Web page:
The Corps consultant on the outfall canals, Black and Veatch, wrote about these very problems at the time the structures were under construction in their 2006 Alternative Considerations Report, which looked at ways to reduce the costs of the permanent pumping stations. One of the cost containment strategies was cannibalizing the Interim Closure Structures, so B and V evaluated the ICS's. They had this to say about the gates and their supports:
"The gate side of the end supports consists of a metal-to-metal bearing and sliding surface with a bearing bar. This type of bearing surface is generally used for only emergency gates and does not operate well against a differential head. While all components are relatively new, the gate lifting/lowering system may function adequately against a differential head, but as sliding components wear and corrode, operability under differential head may become an issue. Permanent gates if equipped with wheels or rollers, although also requiring maintenance, will last longer and be a more reliable installation."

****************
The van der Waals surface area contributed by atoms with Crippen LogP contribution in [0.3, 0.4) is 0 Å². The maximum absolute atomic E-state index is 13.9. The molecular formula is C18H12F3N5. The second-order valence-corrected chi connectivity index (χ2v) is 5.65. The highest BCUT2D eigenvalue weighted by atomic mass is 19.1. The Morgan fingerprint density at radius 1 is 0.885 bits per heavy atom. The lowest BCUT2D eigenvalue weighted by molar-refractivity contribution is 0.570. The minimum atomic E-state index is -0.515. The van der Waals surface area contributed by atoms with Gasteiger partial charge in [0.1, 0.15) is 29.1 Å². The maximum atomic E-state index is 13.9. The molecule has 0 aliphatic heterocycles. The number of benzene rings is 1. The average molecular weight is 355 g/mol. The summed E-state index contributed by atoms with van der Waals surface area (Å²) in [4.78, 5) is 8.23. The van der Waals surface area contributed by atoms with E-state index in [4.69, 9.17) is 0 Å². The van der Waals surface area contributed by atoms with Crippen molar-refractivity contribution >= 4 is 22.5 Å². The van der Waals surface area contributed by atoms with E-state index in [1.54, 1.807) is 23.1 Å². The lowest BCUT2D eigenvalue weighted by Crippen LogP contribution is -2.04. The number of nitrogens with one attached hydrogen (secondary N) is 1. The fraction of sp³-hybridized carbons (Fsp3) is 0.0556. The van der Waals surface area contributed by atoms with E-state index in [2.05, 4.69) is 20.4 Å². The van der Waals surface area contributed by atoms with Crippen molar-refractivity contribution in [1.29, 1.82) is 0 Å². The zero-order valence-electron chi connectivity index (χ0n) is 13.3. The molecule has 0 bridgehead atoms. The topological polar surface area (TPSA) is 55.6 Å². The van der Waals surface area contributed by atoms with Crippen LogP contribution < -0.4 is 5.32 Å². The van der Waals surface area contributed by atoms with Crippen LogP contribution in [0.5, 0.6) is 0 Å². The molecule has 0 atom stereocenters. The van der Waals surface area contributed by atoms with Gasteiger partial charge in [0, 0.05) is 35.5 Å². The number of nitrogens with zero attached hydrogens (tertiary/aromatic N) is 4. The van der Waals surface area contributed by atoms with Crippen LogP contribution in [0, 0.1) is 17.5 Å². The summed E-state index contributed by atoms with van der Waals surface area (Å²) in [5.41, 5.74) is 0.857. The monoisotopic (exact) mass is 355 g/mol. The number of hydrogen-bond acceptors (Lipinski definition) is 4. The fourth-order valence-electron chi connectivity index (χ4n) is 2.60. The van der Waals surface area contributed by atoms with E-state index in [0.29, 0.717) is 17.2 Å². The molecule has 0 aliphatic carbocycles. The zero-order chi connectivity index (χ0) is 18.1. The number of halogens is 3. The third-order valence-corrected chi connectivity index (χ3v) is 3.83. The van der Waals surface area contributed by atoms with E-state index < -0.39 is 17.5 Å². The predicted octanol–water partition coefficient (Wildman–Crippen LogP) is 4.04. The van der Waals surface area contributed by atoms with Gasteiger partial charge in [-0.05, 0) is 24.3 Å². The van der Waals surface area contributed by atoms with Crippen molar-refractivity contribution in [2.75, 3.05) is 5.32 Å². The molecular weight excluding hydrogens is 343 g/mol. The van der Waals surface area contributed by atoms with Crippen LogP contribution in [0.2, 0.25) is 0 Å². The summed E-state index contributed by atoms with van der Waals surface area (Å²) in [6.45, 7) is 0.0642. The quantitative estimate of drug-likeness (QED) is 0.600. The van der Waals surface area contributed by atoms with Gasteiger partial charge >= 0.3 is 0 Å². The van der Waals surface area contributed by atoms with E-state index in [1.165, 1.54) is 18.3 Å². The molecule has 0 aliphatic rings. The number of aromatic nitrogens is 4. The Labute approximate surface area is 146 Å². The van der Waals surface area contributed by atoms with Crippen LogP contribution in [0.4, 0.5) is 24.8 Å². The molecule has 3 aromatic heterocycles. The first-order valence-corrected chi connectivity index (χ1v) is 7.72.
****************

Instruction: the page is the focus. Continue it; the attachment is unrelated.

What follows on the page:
B and V brought this up again in the 2009 Black and Veatch evaluation of the gates:
"most emergency scenarios for closing the gates will require that the gates move through differential head. Gates with rollers are required to move through differential head."

The 2009 report (which was mostly written in 2007) goes on to recommend replacement of the guides and needles with a roller gate system. Rollers would keep the needles perfectly aligned rather than banging around against the guidebeams.

The Corps even recognizes the problem of gates getting "hung up" due to inadequate guiding as part of the instructions for lowering the gates. In the Corps' Operation & Maintenance Manual for the gates, it says,